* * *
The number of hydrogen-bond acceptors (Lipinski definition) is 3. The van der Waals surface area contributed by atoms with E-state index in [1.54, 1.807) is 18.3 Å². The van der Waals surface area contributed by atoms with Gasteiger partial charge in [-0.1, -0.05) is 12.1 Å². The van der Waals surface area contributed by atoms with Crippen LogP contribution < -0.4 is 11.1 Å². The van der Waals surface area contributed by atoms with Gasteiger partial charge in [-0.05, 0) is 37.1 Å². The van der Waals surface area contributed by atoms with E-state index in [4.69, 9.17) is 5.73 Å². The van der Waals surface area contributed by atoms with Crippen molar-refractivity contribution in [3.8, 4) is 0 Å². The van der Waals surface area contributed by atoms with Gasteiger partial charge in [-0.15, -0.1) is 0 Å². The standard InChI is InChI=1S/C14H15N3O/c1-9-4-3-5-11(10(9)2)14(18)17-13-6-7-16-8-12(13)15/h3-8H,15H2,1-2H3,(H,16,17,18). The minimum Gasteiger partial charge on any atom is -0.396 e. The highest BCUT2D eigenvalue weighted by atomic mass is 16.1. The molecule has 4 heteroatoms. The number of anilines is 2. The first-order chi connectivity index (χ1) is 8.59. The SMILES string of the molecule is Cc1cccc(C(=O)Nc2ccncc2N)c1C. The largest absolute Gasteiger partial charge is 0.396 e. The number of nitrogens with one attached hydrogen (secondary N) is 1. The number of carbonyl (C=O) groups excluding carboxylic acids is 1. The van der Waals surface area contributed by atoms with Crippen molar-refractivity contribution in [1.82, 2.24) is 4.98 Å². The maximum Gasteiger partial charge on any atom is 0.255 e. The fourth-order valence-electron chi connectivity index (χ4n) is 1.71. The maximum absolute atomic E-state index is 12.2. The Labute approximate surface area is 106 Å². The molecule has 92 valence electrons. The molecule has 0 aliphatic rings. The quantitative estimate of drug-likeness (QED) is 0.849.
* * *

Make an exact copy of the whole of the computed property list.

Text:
The number of hydrogen-bond acceptors (Lipinski definition) is 3. The van der Waals surface area contributed by atoms with E-state index in [1.54, 1.807) is 18.3 Å². The van der Waals surface area contributed by atoms with Gasteiger partial charge in [-0.1, -0.05) is 12.1 Å². The van der Waals surface area contributed by atoms with Crippen LogP contribution < -0.4 is 11.1 Å². The van der Waals surface area contributed by atoms with Gasteiger partial charge in [-0.05, 0) is 37.1 Å². The van der Waals surface area contributed by atoms with E-state index in [4.69, 9.17) is 5.73 Å². The van der Waals surface area contributed by atoms with Crippen molar-refractivity contribution in [3.8, 4) is 0 Å². The van der Waals surface area contributed by atoms with Gasteiger partial charge in [-0.15, -0.1) is 0 Å². The standard InChI is InChI=1S/C14H15N3O/c1-9-4-3-5-11(10(9)2)14(18)17-13-6-7-16-8-12(13)15/h3-8H,15H2,1-2H3,(H,16,17,18). The minimum Gasteiger partial charge on any atom is -0.396 e. The highest BCUT2D eigenvalue weighted by atomic mass is 16.1. The molecule has 4 heteroatoms. The number of anilines is 2. The first-order chi connectivity index (χ1) is 8.59. The SMILES string of the molecule is Cc1cccc(C(=O)Nc2ccncc2N)c1C. The largest absolute Gasteiger partial charge is 0.396 e. The number of nitrogens with one attached hydrogen (secondary N) is 1. The number of carbonyl (C=O) groups excluding carboxylic acids is 1. The van der Waals surface area contributed by atoms with Crippen molar-refractivity contribution in [1.82, 2.24) is 4.98 Å². The maximum Gasteiger partial charge on any atom is 0.255 e. The fourth-order valence-electron chi connectivity index (χ4n) is 1.71. The maximum absolute atomic E-state index is 12.2. The Labute approximate surface area is 106 Å². The molecule has 92 valence electrons. The molecule has 0 aliphatic rings. The quantitative estimate of drug-likeness (QED) is 0.849.